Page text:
Testing posting from the Typepad nokia client
So the iPod touch can’t be used to add appointments. Well, I’m afraid that makes it basically useless for me – so I guess I’ll be waiting for an iPhone then.
The big news of the day in the world of technology is the alliance between CapGemini and Google. This means that CapGemini, a major company in the world of outsourcing, will offer Google Apps as part of its portfolio, basically offering Google a big fillip in the business world.
Microsoft is clearly taking this one seriously – as Mary Jo Foley points out, the company actually issued a statement about the move, which it very rarely does about a competitor’s actions.
Regardless of the in’s and outs of the issue, there’s something that makes me uncomfortable about Mr Canter and Mr Winer patting each other on the back and claiming to be “the guys who aren’t afraid to ask questions”.
When was the last time that either of them actually broke a story which exposed something that corporates didn’t want you to know? When was the last time either of them told you the skinny on an upcoming product before companies wanted you to find out about it? When was the last time either of them got sued by a company for exposing something?
Shouting at people who’re speaking at a conference from the back of the hall isn’t contributing anything. I couldn’t actually tell you if Marc got an answer, because all he talks about on his blog is about how he’s doing a better job of asking questions than journalists.
What that tells me is that Marc is more interested in using this issue for self-aggrandisement than getting answers. And that’s sad, given that I’d actually be interested in someone as smart as Marc asking some questions in a way which gets some interesting answers.
“Sean Earp, of Microsoft, is one of a few people I’ve seen gushing about a new version of Microsoft’s search engine coming soon (they have a search press event coming on September 26th).
Is Microsoft about to get back into the search game? I can’t wait to see.”
The thing is that Google is now in the position of Microsoft in many ways: it has so much traction in the market, and it’s brand is so strongly associated with search (“Google it…”) that someone else’s search engine being better is no longer enough.
To anyone who’s received an invite to Quechup from me – sorry, just delete it and avoid the service like the plague. Like lots of other people, I got an invite from someone I knew, signed up, and it spammed everyone in my Gmail address book with an invite – without my giving it permission to do this.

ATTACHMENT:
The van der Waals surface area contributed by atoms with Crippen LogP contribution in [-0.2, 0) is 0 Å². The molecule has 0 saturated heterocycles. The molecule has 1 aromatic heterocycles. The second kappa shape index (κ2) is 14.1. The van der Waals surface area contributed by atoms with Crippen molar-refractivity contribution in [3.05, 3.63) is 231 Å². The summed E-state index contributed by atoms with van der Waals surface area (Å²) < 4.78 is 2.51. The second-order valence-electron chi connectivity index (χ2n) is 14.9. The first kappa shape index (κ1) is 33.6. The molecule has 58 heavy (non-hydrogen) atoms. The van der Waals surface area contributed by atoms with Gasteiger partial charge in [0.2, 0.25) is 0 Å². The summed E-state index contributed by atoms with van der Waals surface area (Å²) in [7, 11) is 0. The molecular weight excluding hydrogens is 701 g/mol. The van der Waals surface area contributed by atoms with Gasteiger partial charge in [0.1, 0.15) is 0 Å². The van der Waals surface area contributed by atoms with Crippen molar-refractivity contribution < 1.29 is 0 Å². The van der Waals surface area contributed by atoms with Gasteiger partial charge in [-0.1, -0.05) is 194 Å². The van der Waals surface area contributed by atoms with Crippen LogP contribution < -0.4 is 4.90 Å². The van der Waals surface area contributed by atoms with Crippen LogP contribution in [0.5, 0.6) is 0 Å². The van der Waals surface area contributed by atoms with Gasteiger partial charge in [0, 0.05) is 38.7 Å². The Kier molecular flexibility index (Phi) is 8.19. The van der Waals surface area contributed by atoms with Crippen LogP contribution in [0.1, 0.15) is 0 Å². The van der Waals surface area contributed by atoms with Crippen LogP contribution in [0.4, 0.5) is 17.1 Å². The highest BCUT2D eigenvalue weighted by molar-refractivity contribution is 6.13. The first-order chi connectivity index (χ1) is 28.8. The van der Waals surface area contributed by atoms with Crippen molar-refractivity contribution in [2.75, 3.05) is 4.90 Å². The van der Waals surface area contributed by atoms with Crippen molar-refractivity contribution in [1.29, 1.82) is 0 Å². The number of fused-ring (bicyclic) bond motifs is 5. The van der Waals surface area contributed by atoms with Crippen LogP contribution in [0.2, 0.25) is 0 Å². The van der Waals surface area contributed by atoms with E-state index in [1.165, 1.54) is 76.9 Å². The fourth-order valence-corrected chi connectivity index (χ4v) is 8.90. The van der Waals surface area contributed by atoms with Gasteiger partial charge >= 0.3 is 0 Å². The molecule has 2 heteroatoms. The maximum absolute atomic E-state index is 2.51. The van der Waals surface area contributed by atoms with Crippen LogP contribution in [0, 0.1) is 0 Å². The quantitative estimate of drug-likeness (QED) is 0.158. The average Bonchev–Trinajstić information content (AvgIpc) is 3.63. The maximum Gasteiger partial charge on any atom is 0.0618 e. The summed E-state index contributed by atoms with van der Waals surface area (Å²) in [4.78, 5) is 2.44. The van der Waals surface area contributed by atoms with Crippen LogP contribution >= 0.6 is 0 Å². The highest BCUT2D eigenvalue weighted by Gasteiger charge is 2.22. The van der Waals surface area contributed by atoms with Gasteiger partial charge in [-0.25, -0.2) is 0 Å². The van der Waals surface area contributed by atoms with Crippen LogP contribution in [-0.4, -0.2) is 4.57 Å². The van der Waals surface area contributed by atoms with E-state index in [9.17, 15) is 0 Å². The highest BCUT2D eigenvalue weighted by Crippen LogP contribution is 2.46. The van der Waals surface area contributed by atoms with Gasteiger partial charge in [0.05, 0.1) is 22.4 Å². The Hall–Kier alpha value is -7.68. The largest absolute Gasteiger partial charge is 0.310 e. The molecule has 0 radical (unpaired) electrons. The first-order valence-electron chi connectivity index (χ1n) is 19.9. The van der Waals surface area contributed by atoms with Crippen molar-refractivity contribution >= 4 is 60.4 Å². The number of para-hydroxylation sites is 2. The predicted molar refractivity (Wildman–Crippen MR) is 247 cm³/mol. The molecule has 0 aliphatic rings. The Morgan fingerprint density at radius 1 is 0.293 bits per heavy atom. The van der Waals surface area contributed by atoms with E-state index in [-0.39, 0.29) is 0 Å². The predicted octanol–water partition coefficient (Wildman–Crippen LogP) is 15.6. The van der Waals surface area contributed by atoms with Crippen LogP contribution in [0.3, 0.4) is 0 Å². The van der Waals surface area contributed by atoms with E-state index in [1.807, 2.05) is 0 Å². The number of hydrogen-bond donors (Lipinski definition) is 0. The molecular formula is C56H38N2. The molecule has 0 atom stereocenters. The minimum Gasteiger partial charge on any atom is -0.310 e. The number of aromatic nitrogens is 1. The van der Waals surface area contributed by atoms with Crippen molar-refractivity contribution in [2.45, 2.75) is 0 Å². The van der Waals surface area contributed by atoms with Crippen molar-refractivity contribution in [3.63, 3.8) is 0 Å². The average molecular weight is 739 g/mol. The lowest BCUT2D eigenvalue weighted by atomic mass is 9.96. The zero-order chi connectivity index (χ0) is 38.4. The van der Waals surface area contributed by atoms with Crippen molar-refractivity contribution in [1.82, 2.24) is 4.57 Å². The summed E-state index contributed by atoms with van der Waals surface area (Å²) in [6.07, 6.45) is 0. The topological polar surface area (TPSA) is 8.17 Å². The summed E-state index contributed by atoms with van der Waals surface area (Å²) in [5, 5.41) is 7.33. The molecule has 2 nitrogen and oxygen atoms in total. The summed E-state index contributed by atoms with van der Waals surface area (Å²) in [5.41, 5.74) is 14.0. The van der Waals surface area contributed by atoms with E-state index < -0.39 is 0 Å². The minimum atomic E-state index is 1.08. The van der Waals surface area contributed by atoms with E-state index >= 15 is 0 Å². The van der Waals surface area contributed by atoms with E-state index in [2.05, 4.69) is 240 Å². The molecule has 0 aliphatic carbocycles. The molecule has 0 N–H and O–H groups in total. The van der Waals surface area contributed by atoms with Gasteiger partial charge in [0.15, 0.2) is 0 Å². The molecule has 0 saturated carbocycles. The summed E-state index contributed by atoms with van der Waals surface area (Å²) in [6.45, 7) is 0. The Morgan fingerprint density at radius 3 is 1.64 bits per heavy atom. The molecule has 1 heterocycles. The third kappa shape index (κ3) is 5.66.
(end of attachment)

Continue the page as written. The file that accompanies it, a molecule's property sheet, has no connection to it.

Funnily enough, it appears to have done this after I deleted my account, too, judging from the times of the auto-responses.
BoingBoing covers this hideous “service” here.
Jobs says “sorry we dropped the price, here’s a $100 rebate for the Apple Store”.
Ian Fogg highlight’s three key ways the iPod touch is differen from the iPhone:
“But the Touch is, of course, different. (Apple still thinks that way – sorry!). From my tests with the Touch, the main omissions are:
1. Email software (although webmail should work in the Safari browser).
2. Contacts editing. Yes, the iPod has a very iPhone-like contacts application, but users can’t edit entries. But both Contacts and Calendar items do still sync down from iTunes…
That second one is probably the thing which steers me away from getting a touch immediately. I like to be able to edit contacts anywhere, even though it’s a feature which I use rarely.
(Via Ian Fogg.)
Apple’s stock is down on the announcements today, and someone has done a neat job of tracking the price and movement on each announcement. Interesting stuff.
“That thudding sound you hear is the Zune.
‘But we dropped the price of the 30GB Zune to $199!’ says the Zune team.
Alas, they may have brought a sharper knife to the fight, but as the amazingly apt Andy Ihnatko said, Apple brought a cannon. That’s the difference between being an innovator and a wannabe. I think Microsoft may want to rethink that Zune strategy which seems to be ‘make shitty versions of great products, and hope the people making the great products never improve theirs again’.
Thus far, it’s not working real well. “